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originally posted by: ausername
I've had way, way more than 40 years on this planet, and I can tell you that the ignorance of racism and general confrontational, judgemental nature is not exclusive, it is within every soul on this planet.
It is the inherent flaw in mankind that will lead it to its own doom eventually.
After two decades in development, the new Russian Angara space booster finally reached the launch pad in 2014. The flight testing of the new-generation rocket family was scheduled to start with the light-weight Angara-1 launcher. In addition to paving the way for a much larger workhorse vehicle, Angara-1 was being positioned as the main light-weight delivery system for compact satellites of the Russian Ministry of Defense, the domestic civilian space agency Roskosmos and for international customers around the world. In all three roles, Angara-1 was expected to replace space launchers converted from ballistic missiles, such as Rockot and Dnepr. Unlike its Cold-War predecessors, Angara would use much less toxic propellants in most of its propulsion systems and use newer hardware built entirely inside Russia. However, at the same time, Angara-1 enters a crowded launch market on the heels of other new players in the same 'weight category' at home and abroad, such as the European Vega and the Russian Soyuz-2-1v rockets. The URM-1 standard module will serve as a first-stage booster for all versions of the Angara rocket. Angara-1 would feature one URM-1, Angara-3 would be made of three URMs and Angara-5 would sport five URMs. Finally, Angara-7, if ever approved for development, could feature six URM-1 boosters. All URM modules will feature a liquid propellant stage equipped with the RD-191 engine and burning kerosene fuel and and liquid oxygen as an oxidizer. The engine has the capability to gimbal in its suspension system in order to steer the rocket along the pitch and yaw axis. The roll of the vehicle will be controlled with two aerodynamic stabilizers and four thrusters installed in the tail of the rocket and fed by a hot gas generated in the main engine.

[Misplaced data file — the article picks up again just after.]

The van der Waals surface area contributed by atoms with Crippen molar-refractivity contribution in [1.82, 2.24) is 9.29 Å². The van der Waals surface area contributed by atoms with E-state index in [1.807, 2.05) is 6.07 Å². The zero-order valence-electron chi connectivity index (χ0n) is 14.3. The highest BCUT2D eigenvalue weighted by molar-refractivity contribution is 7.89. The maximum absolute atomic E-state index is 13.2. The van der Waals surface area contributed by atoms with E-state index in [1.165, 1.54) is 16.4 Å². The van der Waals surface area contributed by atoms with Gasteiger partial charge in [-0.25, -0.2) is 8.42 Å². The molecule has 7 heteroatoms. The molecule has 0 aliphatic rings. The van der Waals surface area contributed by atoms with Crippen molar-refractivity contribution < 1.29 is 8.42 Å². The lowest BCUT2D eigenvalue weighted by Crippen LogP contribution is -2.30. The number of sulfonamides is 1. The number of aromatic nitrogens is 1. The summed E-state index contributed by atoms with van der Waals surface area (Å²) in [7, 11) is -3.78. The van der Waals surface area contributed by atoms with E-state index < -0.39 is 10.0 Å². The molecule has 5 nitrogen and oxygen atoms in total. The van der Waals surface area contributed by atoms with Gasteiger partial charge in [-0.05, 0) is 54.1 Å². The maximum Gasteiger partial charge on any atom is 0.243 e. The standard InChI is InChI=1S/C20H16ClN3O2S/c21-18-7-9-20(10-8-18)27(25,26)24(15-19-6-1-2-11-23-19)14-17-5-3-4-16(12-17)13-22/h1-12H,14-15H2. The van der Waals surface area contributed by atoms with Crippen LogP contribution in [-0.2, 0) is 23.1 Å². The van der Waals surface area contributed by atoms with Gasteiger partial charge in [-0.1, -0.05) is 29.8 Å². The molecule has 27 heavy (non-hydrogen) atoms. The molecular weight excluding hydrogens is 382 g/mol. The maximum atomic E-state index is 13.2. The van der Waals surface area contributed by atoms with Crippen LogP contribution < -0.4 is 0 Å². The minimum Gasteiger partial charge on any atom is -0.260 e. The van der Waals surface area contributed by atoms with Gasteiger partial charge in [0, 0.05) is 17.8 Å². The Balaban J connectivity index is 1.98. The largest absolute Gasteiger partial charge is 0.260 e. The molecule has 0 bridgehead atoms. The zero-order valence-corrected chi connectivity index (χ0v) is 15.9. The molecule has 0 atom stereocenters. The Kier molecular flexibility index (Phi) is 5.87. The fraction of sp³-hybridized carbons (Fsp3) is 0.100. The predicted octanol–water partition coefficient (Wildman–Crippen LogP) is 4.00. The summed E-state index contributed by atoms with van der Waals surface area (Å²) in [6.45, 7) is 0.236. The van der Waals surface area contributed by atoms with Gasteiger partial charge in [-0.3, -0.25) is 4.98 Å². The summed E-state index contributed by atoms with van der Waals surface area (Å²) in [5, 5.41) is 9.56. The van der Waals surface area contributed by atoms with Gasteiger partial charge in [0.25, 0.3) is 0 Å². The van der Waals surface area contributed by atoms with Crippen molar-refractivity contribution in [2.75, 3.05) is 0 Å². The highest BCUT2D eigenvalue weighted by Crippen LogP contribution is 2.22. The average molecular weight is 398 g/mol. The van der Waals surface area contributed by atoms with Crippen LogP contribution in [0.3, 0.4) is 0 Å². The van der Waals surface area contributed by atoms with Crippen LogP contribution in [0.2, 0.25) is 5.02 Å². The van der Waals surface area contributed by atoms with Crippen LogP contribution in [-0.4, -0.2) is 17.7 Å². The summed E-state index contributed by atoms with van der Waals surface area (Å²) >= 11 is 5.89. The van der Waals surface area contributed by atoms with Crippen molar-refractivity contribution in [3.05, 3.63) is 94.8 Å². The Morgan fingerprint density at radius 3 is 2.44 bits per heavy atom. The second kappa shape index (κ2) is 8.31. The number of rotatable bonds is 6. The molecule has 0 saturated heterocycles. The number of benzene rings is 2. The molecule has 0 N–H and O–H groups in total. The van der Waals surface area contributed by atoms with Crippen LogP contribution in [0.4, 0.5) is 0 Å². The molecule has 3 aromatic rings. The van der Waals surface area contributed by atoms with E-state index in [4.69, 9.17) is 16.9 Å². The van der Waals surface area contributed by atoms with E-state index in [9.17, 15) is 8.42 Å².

originally posted by: wildespace
Meanwhile in Russia... they are developing a new modular rocket system "Angara" that will be relatively cheap, efficient, and will allow delivery of up to 36 tonnes of payload into low-earth orbit, as well as smaller payloads into geostationary orbit. But it will be even more powerful than Proton, and currently has no equivalent in the world.
originally posted by: nighthawk1954
America accomplished many amazing things in WII. Maybe it's time for NASA and the private space companies to crank it up a notch!